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Should law enforcement have to live where they work? County questions residency rules

A Monroe County Sheriff's Office cruiser
Brian Sharp
A Monroe County Sheriff's Office cruiser

County officials have proposed a law that would loosen residency requirements for Monroe County Sheriff’s Office Road Patrol deputies.

A state law stipulates that deputies in sheriff’s offices across New York must live in the county that employs them. The proposed law, submitted to the county Legislature by County Executive Adam Bello and Sheriff Todd Baxter, would allow deputies to live in Monroe and its contiguous counties.

“What we’re trying to do is get on an even playing field with all the other police departments in the area,” said Undersheriff Korey Brown.

Other police agencies in the Rochester area do not have residency restrictions, which Brown said puts the Sheriff’s Office at a disadvantage when it’s trying to recruit and hire new deputies. Brown said it’s common for applicants to the Sheriff's Office to simultaneously pursue positions at other local departments and that residency restrictions have cost the office desired candidates.

The restriction has cost the office some existing employees as well. Recently, two deputies had to resign because they each needed to move to a neighboring county to handle family responsibilities, Brown said.

The Road Patrol has 229 deputy positions, and 224 are filled. Brown said he’s aware of at least two retirements on the horizon.

Whether law enforcement officers should be required to reside in the communities they serve has been a hotly debated question since the dawn of modern police forces more than a century ago. Supporters of the requirements have argued that when police live where they work, they get to know their communities better and are more sensitive toward the residents.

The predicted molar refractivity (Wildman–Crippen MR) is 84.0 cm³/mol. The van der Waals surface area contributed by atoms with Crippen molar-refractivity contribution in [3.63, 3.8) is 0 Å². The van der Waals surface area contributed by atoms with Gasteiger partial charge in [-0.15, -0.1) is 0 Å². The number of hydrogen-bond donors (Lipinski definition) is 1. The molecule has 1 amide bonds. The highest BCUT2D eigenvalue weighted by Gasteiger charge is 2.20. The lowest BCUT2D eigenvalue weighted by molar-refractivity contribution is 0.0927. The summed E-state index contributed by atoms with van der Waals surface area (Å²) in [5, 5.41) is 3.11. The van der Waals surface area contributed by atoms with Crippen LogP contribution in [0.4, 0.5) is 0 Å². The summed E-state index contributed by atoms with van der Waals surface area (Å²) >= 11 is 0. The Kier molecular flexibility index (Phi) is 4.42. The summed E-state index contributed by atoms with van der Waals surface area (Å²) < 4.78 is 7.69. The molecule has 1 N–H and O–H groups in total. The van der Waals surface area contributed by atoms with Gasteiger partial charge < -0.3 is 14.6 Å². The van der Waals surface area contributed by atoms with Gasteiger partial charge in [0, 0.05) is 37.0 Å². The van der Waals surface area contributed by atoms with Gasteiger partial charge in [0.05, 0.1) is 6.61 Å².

Several studies, however, have cast doubt on whether residency restrictions make much difference. A 2021 study out of DePaul University used statistics to analyze the relationship between residency requirements, violent crime, and citizen complaints against police officers.

“Essentially, the data revealed statistical evidence that a residency requirement does not have an effect on violent crime or citizen complaints,” the report stated.

Other New York counties have passed measures similar to the one in front of the county Legislature. Madison, Tompkins, and Chenango counties are among them.

Last year, Monroe County relaxed residency requirements for its jail deputies, who were required to live in the county under the same law that the road patrol deputies are still subject to.

Jeremy Moule is a deputy editor with WXXI News. He also covers Monroe County.
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